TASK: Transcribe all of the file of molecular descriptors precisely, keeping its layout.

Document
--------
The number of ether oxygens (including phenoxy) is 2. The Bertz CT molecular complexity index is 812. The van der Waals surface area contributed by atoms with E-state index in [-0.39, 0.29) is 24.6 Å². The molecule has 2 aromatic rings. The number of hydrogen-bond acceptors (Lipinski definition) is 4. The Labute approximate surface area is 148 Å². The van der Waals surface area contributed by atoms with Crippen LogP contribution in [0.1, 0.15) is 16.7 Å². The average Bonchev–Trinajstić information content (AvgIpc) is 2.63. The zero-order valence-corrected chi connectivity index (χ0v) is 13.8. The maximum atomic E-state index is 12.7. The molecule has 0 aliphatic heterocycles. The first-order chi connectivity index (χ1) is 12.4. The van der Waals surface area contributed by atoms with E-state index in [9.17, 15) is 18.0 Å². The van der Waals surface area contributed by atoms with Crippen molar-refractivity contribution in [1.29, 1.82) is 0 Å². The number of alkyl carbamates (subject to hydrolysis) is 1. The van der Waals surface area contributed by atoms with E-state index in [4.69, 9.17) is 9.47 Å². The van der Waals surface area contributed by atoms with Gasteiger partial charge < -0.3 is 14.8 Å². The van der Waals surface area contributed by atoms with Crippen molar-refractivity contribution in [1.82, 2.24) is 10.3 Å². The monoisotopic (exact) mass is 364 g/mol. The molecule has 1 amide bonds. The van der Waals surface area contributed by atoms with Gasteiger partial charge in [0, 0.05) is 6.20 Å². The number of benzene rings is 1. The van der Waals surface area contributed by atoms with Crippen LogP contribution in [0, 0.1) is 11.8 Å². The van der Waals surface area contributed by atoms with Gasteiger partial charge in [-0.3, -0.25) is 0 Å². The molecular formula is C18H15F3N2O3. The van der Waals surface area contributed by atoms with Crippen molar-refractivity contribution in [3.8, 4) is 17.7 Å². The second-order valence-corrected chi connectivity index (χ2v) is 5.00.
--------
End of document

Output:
The number of ether oxygens (including phenoxy) is 2. The Bertz CT molecular complexity index is 812. The van der Waals surface area contributed by atoms with E-state index in [-0.39, 0.29) is 24.6 Å². The molecule has 2 aromatic rings. The number of hydrogen-bond acceptors (Lipinski definition) is 4. The Labute approximate surface area is 148 Å². The van der Waals surface area contributed by atoms with Crippen LogP contribution in [0.1, 0.15) is 16.7 Å². The average Bonchev–Trinajstić information content (AvgIpc) is 2.63. The zero-order valence-corrected chi connectivity index (χ0v) is 13.8. The maximum atomic E-state index is 12.7. The molecule has 0 aliphatic heterocycles. The first-order chi connectivity index (χ1) is 12.4. The van der Waals surface area contributed by atoms with E-state index in [9.17, 15) is 18.0 Å². The van der Waals surface area contributed by atoms with Crippen molar-refractivity contribution in [1.29, 1.82) is 0 Å². The number of alkyl carbamates (subject to hydrolysis) is 1. The van der Waals surface area contributed by atoms with E-state index in [4.69, 9.17) is 9.47 Å². The van der Waals surface area contributed by atoms with Gasteiger partial charge < -0.3 is 14.8 Å². The van der Waals surface area contributed by atoms with Crippen molar-refractivity contribution in [1.82, 2.24) is 10.3 Å². The monoisotopic (exact) mass is 364 g/mol. The molecule has 1 amide bonds. The van der Waals surface area contributed by atoms with Gasteiger partial charge in [0, 0.05) is 6.20 Å². The number of benzene rings is 1. The van der Waals surface area contributed by atoms with Crippen LogP contribution in [0, 0.1) is 11.8 Å². The van der Waals surface area contributed by atoms with Gasteiger partial charge in [-0.3, -0.25) is 0 Å². The molecular formula is C18H15F3N2O3. The van der Waals surface area contributed by atoms with Crippen molar-refractivity contribution in [3.8, 4) is 17.7 Å². The second-order valence-corrected chi connectivity index (χ2v) is 5.00.